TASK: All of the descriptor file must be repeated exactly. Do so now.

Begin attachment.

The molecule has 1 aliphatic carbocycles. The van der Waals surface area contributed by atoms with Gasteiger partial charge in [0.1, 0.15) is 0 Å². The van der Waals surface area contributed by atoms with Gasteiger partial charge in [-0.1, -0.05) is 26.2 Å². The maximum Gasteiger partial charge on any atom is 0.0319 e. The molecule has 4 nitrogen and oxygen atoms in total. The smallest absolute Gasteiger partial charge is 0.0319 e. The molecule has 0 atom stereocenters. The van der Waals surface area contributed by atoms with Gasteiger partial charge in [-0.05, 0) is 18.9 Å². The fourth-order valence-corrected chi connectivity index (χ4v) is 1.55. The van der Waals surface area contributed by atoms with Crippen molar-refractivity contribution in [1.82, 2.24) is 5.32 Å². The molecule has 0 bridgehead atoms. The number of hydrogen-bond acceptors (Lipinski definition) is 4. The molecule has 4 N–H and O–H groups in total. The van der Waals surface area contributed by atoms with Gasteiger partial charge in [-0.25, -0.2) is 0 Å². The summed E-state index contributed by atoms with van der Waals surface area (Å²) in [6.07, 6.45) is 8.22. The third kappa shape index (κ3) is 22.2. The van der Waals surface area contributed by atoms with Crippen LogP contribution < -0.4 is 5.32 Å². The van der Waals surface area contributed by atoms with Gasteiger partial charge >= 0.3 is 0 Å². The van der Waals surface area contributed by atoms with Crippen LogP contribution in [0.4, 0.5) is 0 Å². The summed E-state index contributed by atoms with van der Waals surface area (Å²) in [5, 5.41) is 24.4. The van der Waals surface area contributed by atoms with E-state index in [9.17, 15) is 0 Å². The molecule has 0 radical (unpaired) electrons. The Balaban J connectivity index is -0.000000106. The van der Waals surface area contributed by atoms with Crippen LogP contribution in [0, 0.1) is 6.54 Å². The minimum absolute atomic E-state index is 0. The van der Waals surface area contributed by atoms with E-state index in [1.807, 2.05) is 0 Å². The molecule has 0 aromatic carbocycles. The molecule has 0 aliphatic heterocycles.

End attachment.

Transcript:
The molecule has 1 aliphatic carbocycles. The van der Waals surface area contributed by atoms with Gasteiger partial charge in [0.1, 0.15) is 0 Å². The van der Waals surface area contributed by atoms with Gasteiger partial charge in [-0.1, -0.05) is 26.2 Å². The maximum Gasteiger partial charge on any atom is 0.0319 e. The molecule has 4 nitrogen and oxygen atoms in total. The smallest absolute Gasteiger partial charge is 0.0319 e. The molecule has 0 atom stereocenters. The van der Waals surface area contributed by atoms with Gasteiger partial charge in [-0.05, 0) is 18.9 Å². The fourth-order valence-corrected chi connectivity index (χ4v) is 1.55. The van der Waals surface area contributed by atoms with Crippen molar-refractivity contribution in [1.82, 2.24) is 5.32 Å². The molecule has 0 bridgehead atoms. The number of hydrogen-bond acceptors (Lipinski definition) is 4. The molecule has 4 N–H and O–H groups in total. The van der Waals surface area contributed by atoms with Gasteiger partial charge in [-0.25, -0.2) is 0 Å². The summed E-state index contributed by atoms with van der Waals surface area (Å²) in [6.07, 6.45) is 8.22. The third kappa shape index (κ3) is 22.2. The van der Waals surface area contributed by atoms with Crippen LogP contribution < -0.4 is 5.32 Å². The van der Waals surface area contributed by atoms with Gasteiger partial charge >= 0.3 is 0 Å². The van der Waals surface area contributed by atoms with Crippen LogP contribution in [0.4, 0.5) is 0 Å². The summed E-state index contributed by atoms with van der Waals surface area (Å²) in [5, 5.41) is 24.4. The van der Waals surface area contributed by atoms with E-state index in [9.17, 15) is 0 Å². The molecule has 0 radical (unpaired) electrons. The Balaban J connectivity index is -0.000000106. The van der Waals surface area contributed by atoms with Crippen LogP contribution in [0, 0.1) is 6.54 Å². The minimum absolute atomic E-state index is 0. The van der Waals surface area contributed by atoms with E-state index in [1.807, 2.05) is 0 Å². The molecule has 0 aromatic carbocycles. The molecule has 0 aliphatic heterocycles.